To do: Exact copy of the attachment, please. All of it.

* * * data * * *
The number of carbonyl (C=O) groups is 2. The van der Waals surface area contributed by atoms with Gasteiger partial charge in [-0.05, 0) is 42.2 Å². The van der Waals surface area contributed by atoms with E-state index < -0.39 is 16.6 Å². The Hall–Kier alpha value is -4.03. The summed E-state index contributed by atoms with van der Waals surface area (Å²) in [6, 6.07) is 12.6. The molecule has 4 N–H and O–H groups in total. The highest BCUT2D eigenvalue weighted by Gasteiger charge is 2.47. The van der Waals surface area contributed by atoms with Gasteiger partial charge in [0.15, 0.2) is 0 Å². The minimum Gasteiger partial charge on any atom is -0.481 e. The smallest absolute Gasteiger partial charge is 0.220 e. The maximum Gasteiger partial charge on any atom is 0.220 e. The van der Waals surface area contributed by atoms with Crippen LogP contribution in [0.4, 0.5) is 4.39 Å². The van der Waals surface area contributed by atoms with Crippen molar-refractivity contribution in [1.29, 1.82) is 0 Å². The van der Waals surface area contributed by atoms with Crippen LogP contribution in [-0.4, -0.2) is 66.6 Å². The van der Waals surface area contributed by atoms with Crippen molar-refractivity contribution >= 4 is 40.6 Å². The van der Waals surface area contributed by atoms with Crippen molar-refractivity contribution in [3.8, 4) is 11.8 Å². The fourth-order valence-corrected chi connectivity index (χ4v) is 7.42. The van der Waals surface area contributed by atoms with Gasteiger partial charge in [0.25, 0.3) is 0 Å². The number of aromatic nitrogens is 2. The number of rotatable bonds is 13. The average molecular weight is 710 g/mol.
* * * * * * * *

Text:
The number of carbonyl (C=O) groups is 2. The van der Waals surface area contributed by atoms with Gasteiger partial charge in [-0.05, 0) is 42.2 Å². The van der Waals surface area contributed by atoms with E-state index < -0.39 is 16.6 Å². The Hall–Kier alpha value is -4.03. The summed E-state index contributed by atoms with van der Waals surface area (Å²) in [6, 6.07) is 12.6. The molecule has 4 N–H and O–H groups in total. The highest BCUT2D eigenvalue weighted by Gasteiger charge is 2.47. The van der Waals surface area contributed by atoms with Gasteiger partial charge in [0.15, 0.2) is 0 Å². The minimum Gasteiger partial charge on any atom is -0.481 e. The smallest absolute Gasteiger partial charge is 0.220 e. The maximum Gasteiger partial charge on any atom is 0.220 e. The van der Waals surface area contributed by atoms with Crippen LogP contribution in [0.4, 0.5) is 4.39 Å². The van der Waals surface area contributed by atoms with Crippen molar-refractivity contribution in [1.29, 1.82) is 0 Å². The van der Waals surface area contributed by atoms with Crippen LogP contribution in [-0.4, -0.2) is 66.6 Å². The van der Waals surface area contributed by atoms with Crippen molar-refractivity contribution >= 4 is 40.6 Å². The van der Waals surface area contributed by atoms with Crippen molar-refractivity contribution in [3.8, 4) is 11.8 Å². The fourth-order valence-corrected chi connectivity index (χ4v) is 7.42. The van der Waals surface area contributed by atoms with Gasteiger partial charge in [0.25, 0.3) is 0 Å². The number of aromatic nitrogens is 2. The number of rotatable bonds is 13. The average molecular weight is 710 g/mol.